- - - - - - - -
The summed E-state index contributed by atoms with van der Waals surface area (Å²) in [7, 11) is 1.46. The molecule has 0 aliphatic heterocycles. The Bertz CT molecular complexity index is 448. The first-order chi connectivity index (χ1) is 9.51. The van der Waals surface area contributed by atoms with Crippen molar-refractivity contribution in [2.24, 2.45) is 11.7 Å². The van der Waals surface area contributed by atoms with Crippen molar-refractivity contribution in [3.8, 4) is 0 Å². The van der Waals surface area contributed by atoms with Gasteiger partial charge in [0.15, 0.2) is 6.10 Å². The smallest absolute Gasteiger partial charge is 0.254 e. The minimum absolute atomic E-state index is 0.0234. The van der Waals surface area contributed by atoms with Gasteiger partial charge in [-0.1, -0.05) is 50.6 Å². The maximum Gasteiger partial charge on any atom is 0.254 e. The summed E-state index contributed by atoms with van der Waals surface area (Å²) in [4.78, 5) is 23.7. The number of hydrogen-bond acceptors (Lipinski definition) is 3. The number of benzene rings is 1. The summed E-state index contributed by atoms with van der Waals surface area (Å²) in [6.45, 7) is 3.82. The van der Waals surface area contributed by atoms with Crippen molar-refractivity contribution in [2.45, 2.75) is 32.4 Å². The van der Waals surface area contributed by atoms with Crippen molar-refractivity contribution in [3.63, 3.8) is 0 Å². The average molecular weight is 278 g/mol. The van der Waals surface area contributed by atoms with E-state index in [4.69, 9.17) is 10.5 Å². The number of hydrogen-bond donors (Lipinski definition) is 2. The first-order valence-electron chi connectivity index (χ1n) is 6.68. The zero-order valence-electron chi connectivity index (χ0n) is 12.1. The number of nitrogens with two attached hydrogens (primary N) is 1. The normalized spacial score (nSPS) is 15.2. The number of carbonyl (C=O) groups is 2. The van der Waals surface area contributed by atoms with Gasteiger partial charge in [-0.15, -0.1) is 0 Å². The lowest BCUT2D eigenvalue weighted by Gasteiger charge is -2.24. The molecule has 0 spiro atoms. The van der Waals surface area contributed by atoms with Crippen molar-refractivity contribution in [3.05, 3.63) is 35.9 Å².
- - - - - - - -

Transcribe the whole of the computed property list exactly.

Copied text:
The summed E-state index contributed by atoms with van der Waals surface area (Å²) in [7, 11) is 1.46. The molecule has 0 aliphatic heterocycles. The Bertz CT molecular complexity index is 448. The first-order chi connectivity index (χ1) is 9.51. The van der Waals surface area contributed by atoms with Crippen molar-refractivity contribution in [2.24, 2.45) is 11.7 Å². The van der Waals surface area contributed by atoms with Crippen molar-refractivity contribution in [3.8, 4) is 0 Å². The van der Waals surface area contributed by atoms with Gasteiger partial charge in [0.15, 0.2) is 6.10 Å². The smallest absolute Gasteiger partial charge is 0.254 e. The minimum absolute atomic E-state index is 0.0234. The van der Waals surface area contributed by atoms with Gasteiger partial charge in [-0.1, -0.05) is 50.6 Å². The maximum Gasteiger partial charge on any atom is 0.254 e. The summed E-state index contributed by atoms with van der Waals surface area (Å²) in [4.78, 5) is 23.7. The number of hydrogen-bond acceptors (Lipinski definition) is 3. The number of benzene rings is 1. The summed E-state index contributed by atoms with van der Waals surface area (Å²) in [6.45, 7) is 3.82. The van der Waals surface area contributed by atoms with Crippen molar-refractivity contribution in [2.45, 2.75) is 32.4 Å². The van der Waals surface area contributed by atoms with Crippen molar-refractivity contribution in [3.63, 3.8) is 0 Å². The average molecular weight is 278 g/mol. The van der Waals surface area contributed by atoms with E-state index in [4.69, 9.17) is 10.5 Å². The number of hydrogen-bond donors (Lipinski definition) is 2. The first-order valence-electron chi connectivity index (χ1n) is 6.68. The zero-order valence-electron chi connectivity index (χ0n) is 12.1. The number of nitrogens with two attached hydrogens (primary N) is 1. The normalized spacial score (nSPS) is 15.2. The number of carbonyl (C=O) groups is 2. The van der Waals surface area contributed by atoms with Gasteiger partial charge in [-0.15, -0.1) is 0 Å². The lowest BCUT2D eigenvalue weighted by Gasteiger charge is -2.24. The molecule has 0 spiro atoms. The van der Waals surface area contributed by atoms with Crippen molar-refractivity contribution in [3.05, 3.63) is 35.9 Å².